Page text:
A situation arose as bearing on the material circumstances of the disciples. In Acts 4:32 we read: "And the multitude of them that believed were of one heart and of one soul; neither said any of them that ought of the things which he possessed was his own, but they had all things common." One who came ostensibly and professedly to give all he had of the price of his land was told: "Whiles it remained was it not thine own? And after it was sold was it not within thine own power?" (5:4) This shows that such a situation its described above was one voluntarily created by those disciples out of regard for the complete mutuality of interest, and not an apostolically prescribed pattern of function. However, when and as there might develop such conditions involving a state of need that could be met only by this communal arrangement, then the very spirit of "one heart and soul" would dictate it.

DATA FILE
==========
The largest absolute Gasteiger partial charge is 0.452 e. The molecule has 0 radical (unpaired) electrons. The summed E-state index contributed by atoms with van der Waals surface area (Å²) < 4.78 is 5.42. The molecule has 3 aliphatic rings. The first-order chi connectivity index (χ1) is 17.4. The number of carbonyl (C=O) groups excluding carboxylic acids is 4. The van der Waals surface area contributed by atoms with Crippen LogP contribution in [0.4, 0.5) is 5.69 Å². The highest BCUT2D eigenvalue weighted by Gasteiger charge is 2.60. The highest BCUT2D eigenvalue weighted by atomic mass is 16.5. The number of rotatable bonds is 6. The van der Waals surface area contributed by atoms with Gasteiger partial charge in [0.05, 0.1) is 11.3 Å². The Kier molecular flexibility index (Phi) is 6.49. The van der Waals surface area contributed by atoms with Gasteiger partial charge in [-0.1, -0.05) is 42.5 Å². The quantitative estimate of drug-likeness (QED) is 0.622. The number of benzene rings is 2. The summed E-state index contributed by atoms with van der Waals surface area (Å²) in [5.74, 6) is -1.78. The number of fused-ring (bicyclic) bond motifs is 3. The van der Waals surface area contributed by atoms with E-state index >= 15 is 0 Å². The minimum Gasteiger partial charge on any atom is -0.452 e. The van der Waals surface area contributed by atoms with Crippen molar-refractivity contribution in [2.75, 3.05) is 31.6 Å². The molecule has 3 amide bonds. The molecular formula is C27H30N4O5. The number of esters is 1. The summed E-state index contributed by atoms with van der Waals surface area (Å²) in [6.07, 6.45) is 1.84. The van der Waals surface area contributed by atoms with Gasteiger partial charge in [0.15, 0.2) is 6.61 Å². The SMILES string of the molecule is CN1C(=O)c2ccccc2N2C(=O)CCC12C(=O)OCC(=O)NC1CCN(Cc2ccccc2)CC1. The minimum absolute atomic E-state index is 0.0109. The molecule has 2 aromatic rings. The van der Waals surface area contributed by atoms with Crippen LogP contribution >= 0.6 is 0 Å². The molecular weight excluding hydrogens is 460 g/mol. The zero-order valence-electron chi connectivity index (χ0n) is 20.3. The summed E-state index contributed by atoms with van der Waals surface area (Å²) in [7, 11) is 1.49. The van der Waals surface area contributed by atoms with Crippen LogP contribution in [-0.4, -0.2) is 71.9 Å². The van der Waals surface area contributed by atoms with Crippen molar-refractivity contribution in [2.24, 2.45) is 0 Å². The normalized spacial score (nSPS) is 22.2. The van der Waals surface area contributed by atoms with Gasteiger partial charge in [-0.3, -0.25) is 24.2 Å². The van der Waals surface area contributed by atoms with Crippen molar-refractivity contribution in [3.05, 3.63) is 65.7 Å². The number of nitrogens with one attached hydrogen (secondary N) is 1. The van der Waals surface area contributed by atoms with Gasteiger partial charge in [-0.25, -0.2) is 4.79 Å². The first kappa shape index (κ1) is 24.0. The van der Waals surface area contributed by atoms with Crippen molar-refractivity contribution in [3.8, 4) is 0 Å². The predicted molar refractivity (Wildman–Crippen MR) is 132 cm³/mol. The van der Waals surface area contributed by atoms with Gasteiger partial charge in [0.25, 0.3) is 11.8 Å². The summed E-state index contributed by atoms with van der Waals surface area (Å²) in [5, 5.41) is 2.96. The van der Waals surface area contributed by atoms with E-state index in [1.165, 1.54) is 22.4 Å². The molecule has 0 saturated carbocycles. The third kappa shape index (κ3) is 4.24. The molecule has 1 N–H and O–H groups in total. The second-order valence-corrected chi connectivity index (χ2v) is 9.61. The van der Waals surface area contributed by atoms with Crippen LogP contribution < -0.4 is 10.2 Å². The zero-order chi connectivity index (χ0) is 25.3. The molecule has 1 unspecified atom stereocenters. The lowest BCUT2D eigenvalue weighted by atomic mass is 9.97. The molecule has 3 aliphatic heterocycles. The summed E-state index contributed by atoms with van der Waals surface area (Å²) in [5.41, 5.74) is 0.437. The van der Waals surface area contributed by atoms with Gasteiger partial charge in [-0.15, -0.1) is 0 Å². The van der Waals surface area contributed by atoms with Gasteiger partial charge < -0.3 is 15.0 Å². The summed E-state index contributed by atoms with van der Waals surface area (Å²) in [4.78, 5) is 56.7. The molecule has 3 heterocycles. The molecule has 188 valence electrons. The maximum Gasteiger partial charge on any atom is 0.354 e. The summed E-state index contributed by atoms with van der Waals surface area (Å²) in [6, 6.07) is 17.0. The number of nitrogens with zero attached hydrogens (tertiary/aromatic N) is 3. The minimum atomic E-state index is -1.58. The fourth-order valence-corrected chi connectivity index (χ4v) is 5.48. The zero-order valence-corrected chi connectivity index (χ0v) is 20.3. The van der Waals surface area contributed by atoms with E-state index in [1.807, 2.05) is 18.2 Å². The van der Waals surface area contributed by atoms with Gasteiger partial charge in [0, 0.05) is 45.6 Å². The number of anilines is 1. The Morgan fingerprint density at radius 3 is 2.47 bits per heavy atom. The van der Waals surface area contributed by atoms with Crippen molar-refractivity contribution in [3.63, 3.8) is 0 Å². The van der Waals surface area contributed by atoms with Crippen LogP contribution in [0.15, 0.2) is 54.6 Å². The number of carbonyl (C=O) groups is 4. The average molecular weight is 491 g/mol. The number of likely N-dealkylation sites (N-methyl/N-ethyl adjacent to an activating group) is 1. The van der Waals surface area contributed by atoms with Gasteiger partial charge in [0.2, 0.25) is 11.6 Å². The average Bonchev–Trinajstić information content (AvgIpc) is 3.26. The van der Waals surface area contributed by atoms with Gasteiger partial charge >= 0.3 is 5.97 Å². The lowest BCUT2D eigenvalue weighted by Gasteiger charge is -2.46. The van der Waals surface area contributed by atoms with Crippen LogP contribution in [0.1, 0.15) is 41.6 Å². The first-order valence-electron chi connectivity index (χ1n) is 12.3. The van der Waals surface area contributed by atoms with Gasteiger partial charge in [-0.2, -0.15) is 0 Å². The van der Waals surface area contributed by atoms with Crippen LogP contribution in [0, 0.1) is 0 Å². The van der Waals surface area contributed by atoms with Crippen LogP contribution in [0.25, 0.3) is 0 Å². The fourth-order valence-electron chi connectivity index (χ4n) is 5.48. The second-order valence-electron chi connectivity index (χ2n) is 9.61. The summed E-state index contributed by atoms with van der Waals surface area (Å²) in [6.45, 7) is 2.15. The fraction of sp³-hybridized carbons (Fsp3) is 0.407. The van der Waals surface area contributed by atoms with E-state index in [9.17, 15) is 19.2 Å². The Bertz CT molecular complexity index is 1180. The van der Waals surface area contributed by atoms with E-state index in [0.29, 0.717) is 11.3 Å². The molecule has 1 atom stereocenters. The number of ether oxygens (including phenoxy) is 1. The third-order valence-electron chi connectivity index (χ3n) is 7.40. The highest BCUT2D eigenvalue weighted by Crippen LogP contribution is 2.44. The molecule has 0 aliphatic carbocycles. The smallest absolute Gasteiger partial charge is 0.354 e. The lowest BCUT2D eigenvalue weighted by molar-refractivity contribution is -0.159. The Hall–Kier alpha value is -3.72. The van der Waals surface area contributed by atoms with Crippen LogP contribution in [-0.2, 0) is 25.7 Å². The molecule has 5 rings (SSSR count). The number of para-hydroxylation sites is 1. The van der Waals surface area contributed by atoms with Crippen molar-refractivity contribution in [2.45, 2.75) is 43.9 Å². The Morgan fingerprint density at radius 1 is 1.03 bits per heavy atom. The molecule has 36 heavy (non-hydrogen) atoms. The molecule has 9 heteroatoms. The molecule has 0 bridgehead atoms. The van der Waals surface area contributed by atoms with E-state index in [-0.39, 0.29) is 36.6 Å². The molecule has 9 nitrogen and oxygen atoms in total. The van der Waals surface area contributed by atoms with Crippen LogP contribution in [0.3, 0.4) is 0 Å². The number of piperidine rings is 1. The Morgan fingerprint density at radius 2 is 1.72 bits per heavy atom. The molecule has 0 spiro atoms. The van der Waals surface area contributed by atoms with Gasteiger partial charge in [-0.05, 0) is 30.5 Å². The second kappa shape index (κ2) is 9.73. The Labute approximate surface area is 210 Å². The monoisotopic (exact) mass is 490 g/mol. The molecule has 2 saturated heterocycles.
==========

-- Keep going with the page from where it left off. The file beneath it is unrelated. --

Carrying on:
Furthermore, be it noted that those who sold land and houses brought the proceeds and laid them at the apostles' feet. They did not deed their property to the church, and thus bring the church into owning and operating any sort of business enterprises. Too, the apostles were the ones who received the money, and thus apostolic approval rested on the operation of the church in this affair, and the cooperation of the individual members in effectively responding to such an endeavor.